Re: [ledbat] [R-C] LEDBAT vs RTCWeb

Mirja Kuehlewind <mirja.kuehlewind@ikr.uni-stuttgart.de> Fri, 20 April 2012 11:55 UTC

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From: Mirja Kuehlewind <mirja.kuehlewind@ikr.uni-stuttgart.de>
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Date: Fri, 20 Apr 2012 13:55:36 +0200
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Subject: Re: [ledbat] [R-C] LEDBAT vs RTCWeb
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Hi Randell,

I didn't follow the whole discussion but regarding LEDBAT we have a TARGET 
delay of max. 100ms. That means you can choose a smaller one. We've chosen 
100ms as a max as there is an ITU recommendation that 150 ms delay is 
acceptable for most user voice applications and we wanted for sure stay below 
that.

If you choose a delay-based congestion control I don't think your problem is 
LEDBAT but standard loss-based TCP that will frequently fill up the queue 
completely. 

Maybe you don't want to look at the total queuing delay but at the changes in 
queuing delay...? LEDBAT will keep the delay constant.

Mirja


On Friday 13 April 2012 11:17:31 Randell Jesup wrote:
> On 4/13/2012 3:03 AM, Stefan Holmer wrote:
> > On Thu, Apr 12, 2012 at 10:52 PM, Randell Jesup <randell-ietf@jesup.org
> > <mailto:randell-ietf@jesup.org>> wrote:
> >
> >     It's *possible* that RRTCC will 'win', it's also definitely possible
> >     that they'll end up semi-stable where neither goes too far away from
> >     a 'fair' share.  The one thing I don't predict is stable, fair and
> >     predictable sharing of the bandwidth.  :-/
> >
> >
> > I agree. Because of different averaging and trigger thresholds they will
> > likely not end up in a stable state. It for sure seems unlikely that
> > they will happen to fairly share the bandwidth.
>
> The real problem here is that LEDBAT is designated a "scavenger"
> protocol that should get out of the way of primary uses (which includes
> rtcweb traffic).  While it's possible that will be the result
> experimentally, I tend to doubt it and it's certainly unclear without
> experiments - and I also doubt a fair sharing will occur.  So my guess
> (which should be checked!) is that LEDBAT and RRTCC are not compatible
> on the same bottleneck links.  This means that manual intervention will
> be needed to enable RRTCC traffic to be usable; either stopping or
> bandwidth-limiting any LEDBAT flows.
>
> In theory if the OS was controlling the LEDBAT flows it could be asked
> by an RRTCC (userspace) application to have them get out of the way
> (which probably means halt or virtually so during RRTCC operation) or to
> in some manner use send() traffic as a flag to do so.  An example might
> be applications using LEDBAT in OSX for 'background' download/update
> that may not have external controls that a user could use to suspend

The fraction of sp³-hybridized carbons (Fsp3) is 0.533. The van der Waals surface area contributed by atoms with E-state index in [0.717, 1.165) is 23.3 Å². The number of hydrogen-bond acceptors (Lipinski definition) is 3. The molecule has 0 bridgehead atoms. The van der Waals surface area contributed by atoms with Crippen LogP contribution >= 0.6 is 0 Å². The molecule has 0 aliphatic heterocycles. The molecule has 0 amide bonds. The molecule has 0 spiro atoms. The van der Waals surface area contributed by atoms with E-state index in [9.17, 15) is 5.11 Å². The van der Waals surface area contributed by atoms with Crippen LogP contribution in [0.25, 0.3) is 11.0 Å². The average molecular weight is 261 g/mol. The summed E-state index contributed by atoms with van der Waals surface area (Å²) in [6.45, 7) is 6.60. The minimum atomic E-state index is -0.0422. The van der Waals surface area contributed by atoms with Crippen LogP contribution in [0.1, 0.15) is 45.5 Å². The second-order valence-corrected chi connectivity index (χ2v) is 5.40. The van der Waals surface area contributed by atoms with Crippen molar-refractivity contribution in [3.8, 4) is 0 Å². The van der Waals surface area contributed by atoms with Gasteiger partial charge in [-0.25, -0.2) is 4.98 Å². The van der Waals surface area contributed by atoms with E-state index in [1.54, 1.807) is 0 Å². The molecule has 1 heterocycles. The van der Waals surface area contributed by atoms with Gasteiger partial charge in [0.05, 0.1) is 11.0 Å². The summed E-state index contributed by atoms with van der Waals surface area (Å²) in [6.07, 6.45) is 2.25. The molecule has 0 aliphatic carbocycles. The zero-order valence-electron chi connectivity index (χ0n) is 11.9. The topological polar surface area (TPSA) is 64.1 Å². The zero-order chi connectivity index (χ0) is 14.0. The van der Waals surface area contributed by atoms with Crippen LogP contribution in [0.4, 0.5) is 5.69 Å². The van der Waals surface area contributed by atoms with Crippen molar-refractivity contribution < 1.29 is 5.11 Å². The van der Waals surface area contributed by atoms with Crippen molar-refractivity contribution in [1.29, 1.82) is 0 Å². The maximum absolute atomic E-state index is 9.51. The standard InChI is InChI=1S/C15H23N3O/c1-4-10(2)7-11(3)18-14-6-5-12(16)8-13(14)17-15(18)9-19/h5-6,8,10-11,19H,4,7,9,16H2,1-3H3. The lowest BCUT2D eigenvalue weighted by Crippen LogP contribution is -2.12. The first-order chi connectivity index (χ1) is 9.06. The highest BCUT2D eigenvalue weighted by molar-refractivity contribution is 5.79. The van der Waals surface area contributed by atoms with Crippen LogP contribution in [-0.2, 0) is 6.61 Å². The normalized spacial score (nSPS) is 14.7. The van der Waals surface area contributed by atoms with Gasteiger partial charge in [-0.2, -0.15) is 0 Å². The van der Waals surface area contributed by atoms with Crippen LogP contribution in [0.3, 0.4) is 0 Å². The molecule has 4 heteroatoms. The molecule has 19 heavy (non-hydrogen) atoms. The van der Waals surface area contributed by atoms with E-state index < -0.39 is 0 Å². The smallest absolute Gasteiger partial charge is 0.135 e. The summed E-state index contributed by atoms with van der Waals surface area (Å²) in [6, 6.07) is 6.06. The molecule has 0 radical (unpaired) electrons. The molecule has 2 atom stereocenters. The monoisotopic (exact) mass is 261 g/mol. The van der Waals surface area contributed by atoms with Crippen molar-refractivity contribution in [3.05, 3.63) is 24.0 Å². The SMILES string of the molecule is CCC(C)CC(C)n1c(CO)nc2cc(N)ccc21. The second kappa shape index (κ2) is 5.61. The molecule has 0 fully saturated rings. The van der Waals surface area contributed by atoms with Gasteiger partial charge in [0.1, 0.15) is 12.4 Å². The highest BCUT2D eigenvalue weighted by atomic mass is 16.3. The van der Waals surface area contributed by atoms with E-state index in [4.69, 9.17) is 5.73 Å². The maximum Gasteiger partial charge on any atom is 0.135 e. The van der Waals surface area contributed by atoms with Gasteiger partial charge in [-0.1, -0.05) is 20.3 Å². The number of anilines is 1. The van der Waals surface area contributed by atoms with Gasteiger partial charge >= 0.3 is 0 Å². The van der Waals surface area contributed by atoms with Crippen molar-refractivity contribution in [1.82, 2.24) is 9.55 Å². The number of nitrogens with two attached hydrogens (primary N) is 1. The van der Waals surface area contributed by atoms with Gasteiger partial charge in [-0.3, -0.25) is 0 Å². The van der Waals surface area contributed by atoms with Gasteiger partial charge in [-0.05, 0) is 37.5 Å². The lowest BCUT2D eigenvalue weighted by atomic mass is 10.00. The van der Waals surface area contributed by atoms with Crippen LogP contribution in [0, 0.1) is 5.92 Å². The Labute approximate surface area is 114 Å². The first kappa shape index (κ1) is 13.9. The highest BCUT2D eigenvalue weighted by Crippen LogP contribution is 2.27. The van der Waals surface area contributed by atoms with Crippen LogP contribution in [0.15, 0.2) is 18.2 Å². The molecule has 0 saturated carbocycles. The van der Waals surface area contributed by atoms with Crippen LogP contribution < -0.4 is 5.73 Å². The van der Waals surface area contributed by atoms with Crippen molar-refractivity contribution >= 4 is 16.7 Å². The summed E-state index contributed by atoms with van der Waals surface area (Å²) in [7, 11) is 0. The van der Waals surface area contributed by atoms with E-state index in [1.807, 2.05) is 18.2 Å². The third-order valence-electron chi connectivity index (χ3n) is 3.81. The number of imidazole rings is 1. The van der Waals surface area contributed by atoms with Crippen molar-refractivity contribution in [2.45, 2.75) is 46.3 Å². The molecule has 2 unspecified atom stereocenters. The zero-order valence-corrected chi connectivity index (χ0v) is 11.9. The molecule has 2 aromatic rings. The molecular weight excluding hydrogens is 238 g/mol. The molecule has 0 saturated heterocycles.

> transfers during a call.  I'm not holding my breath on this one; and it
> wouldn't help if there's another endpoint behind the same bottleneck
> using LEDBAT.
>
> The last recourse is the advanced modem/router with classification
> (again, not something we can do anything about).  However, as Jim Gettys
> will tell you, this may not help you as much if another link is the
> bottleneck, such as a wifi router behind the modem or primary router.
>
> I think we're going to find that LEDBAT has failed in (what should be) a
> primary goal, which is to avoid hurting "foreground" traffic, largely
> because they appear to have only considered TCP flows (from review of
> their mailing list and specs).  Regular inflexible VoIP traffic is
> likely badly hurt by the current spec (since 100+ms of extra delay will
> push typical VoIP traffic well into the "bad" part of the MOS slope),
> and delay-sensing foreground protocols like RRTCC are probably blown out
> of the water.
>
> If LEDBAT actually is to be a 'scavenger' protocol, it must have some
> mechanism other than purely queue depth to allow foreground protocols to
> push it out of the way.  It's possible it could stick to queue depth but
> use very small values, and/or use slower time constants than
> "foreground" delay-sensing algorithms to guarantee they 'win' when
> competing with it.
>
> Cross-posting to the LEDBAT list in the hopes that I'm wrong.  (For
> reference, RRTCC is a delay-sensing CC algorithm for RTP traffic,
> recently discussed at IETF83 in the ICCRG and planned for use in rtcweb
> clients.  RRTCC is a brand-new moniker for the algorithm in Harald
> Alvestrand's draft, but similar algorithms have been in use (but not
> standardized) since at least 2004, long predating LEDBAT/uTP.)



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Dipl.-Ing. Mirja K├╝hlewind
Institute of Communication Networks and Computer Engineering (IKR)
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